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    Those are some pretty good points, and might explain my experiences with the TKC80. My bike already has a bit of head shake, but it seems to be self canceling. When the TKC began to wear, those turned into speed wobbles that wouldn't go away until I slowed down. Maybe some rake change, or a steering stabilizer would have solved it. My other issue was stopping power. Also possibly due to the weight being more forward, the rear tire seemed to find no traction in panic stops.

    People on heavier bikes seem to have no issue.
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  8. Harry Potter

    Harry Potter Been here awhile

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    Thanks for the input guys. I have dedicated dirt bikes so I wasn’t going to try to push the limits. Just thought I might try something new and different and trade off a DR650 and a XR650L for a XSR700.
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  9. mississippimadman

    mississippimadman Long timer

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    Mine does just fine in gravel with 17s wrapped
    In tkc80s 20180828_181149.jpg
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  10. High Country Herb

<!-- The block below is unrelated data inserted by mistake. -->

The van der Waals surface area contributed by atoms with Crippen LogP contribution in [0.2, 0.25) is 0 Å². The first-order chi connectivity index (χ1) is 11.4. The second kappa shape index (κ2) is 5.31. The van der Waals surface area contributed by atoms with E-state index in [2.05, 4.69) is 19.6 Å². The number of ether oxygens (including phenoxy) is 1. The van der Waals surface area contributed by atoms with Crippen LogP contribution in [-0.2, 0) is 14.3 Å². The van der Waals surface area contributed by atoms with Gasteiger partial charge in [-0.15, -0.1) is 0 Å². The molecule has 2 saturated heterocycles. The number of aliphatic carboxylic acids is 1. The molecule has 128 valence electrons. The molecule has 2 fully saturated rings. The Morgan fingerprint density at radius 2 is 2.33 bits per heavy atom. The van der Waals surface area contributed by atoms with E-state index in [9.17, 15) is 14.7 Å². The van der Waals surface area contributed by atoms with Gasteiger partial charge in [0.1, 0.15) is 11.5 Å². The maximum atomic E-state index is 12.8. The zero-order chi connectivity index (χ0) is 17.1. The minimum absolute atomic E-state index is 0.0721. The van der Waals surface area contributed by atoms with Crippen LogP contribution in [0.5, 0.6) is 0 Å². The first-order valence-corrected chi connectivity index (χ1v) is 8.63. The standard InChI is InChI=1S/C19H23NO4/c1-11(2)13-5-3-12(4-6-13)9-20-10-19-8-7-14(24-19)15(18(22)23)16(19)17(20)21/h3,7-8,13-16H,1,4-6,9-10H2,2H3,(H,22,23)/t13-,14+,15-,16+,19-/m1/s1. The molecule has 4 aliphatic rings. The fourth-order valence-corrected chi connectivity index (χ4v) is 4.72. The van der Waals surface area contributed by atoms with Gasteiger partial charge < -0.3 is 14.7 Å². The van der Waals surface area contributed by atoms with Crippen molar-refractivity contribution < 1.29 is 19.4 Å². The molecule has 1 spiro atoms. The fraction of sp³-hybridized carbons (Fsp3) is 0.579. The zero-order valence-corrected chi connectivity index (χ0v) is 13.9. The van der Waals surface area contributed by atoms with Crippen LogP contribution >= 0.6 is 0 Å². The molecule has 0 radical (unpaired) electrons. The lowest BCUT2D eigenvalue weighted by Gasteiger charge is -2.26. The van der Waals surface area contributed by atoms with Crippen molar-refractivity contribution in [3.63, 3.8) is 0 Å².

High Country Herb Adventure Connoiseur

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    I would do it if you have room for both. The great thing about that size bike is if you don't like it off road, put some street biased tires on it next time and have a ball. It would certainly have more highway capability than a 650 dual sport.

    I thought the FZ-07 had a decent motor for street/highway use, and an easy to ride UJM riding position. I loved the minimalist design of the XSR900. The XSR700 should be a great combination of the two.

    There's some decent luggage options for that bike, too.

    [​IMG]
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  11. Bucho

    Bucho DAMNrider

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    I have a DR650 with a second set of 17” wheels. On easy dirt or gravel roads I felt my motard wheels worked just as well as a “normal” skinny 21” wheel. The only exception was hard braking at higher speeds (way faster than the normal 25-30mph speed limit) the smoother 17” wouldnt brake as well. Compared to a knobby on a 21” would dig in a little better